IN RE: the Claim of Jacqueline V. MORGAN

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Supreme Court, Appellate Division, Third Department, New York.

IN RE: the Claim of Jacqueline V. MORGAN, Appellant. New York City Department of Probation, Respondent. Commissioner of Labor, Respondent.

Decided: July 26, 2007

Before:  CARDONA, P.J., MERCURE, ROSE, LAHTINEN and KANE, JJ. Jacqueline V. Morgan, New York City, appellant pro se. Michael A. Cardozo, Corporation Counsel, New York City (Alan Beckoff of counsel), for New York City Department of Probation, respondent.

Appeal from a decision of the Unemployment Insurance Appeal Board, filed December 4, 2006, which ruled that claimant was disqualified from receiving unemployment insurance benefits because her employment was terminated due to misconduct.

Claimant, a probation officer, worked for the employer from February 2000 until June 2006, when she was fired for chronic lateness.   The Unemployment Insurance Appeal Board denied her ensuing claim for unemployment insurance benefits on the ground that her employment had been terminated for misconduct.   Claimant now appeals.

 We affirm.   An employee's failure, in the face of prior warnings, to abide by an employer's policy concerning tardiness can constitute disqualifying misconduct (see Matter of Valenta [Commissioner of Labor], 38 A.D.3d 1070, 1070, 833 N.Y.S.2d 263 [2007];  Matter of Van Beek, 32 A.D.3d 622, 622, 820 N.Y.S.2d 182 [2006] ).   Here, claimant had been warned numerous times about her continued lateness.   Further, claimant had entered into a stipulation of settlement resolving disciplinary charges against her, pursuant to which she was required to give advance notice before using any sick time and furnish medical documentation following her use of such sick time.   Nevertheless, in April 2006, claimant was tardy for work due to medical reasons on four consecutive days.   The record reveals that she offered no medical documentation for three of those days and, with respect to the one day where she did provide a doctor's note, she failed to notify the employer in advance that she was going to be late.   In view of the foregoing, substantial evidence supports the Board's finding that claimant's employment had been terminated for misconduct and, as such, she was not entitled to unemployment insurance benefits (see Matter of Valenta [Commissioner of Labor], supra at 1071, 833 N.Y.S.2d 263).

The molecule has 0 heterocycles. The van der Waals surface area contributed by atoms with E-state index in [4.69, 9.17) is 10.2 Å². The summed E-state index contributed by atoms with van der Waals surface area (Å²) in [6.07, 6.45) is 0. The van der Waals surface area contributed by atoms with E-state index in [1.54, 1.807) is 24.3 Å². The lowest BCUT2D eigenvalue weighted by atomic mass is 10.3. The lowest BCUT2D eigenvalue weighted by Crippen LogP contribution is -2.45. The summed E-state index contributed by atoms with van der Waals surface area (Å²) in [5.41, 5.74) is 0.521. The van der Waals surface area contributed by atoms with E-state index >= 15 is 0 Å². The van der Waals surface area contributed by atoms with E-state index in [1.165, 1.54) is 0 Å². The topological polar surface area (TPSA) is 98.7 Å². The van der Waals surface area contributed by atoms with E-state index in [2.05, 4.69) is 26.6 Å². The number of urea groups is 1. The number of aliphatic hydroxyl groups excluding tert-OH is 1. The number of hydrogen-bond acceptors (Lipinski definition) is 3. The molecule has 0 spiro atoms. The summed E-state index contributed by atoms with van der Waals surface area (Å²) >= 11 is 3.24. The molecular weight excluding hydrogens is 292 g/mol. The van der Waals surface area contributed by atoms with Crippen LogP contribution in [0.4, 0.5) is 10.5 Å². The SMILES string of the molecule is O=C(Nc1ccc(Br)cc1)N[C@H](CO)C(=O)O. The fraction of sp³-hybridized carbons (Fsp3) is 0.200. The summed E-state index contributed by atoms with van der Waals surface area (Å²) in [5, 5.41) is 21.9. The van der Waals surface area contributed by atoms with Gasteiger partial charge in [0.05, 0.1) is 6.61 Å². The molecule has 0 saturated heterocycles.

Claimant's remaining contentions, to the extent not specifically addressed herein, have been examined and found to be without merit.

ORDERED that the decision is affirmed, without costs.

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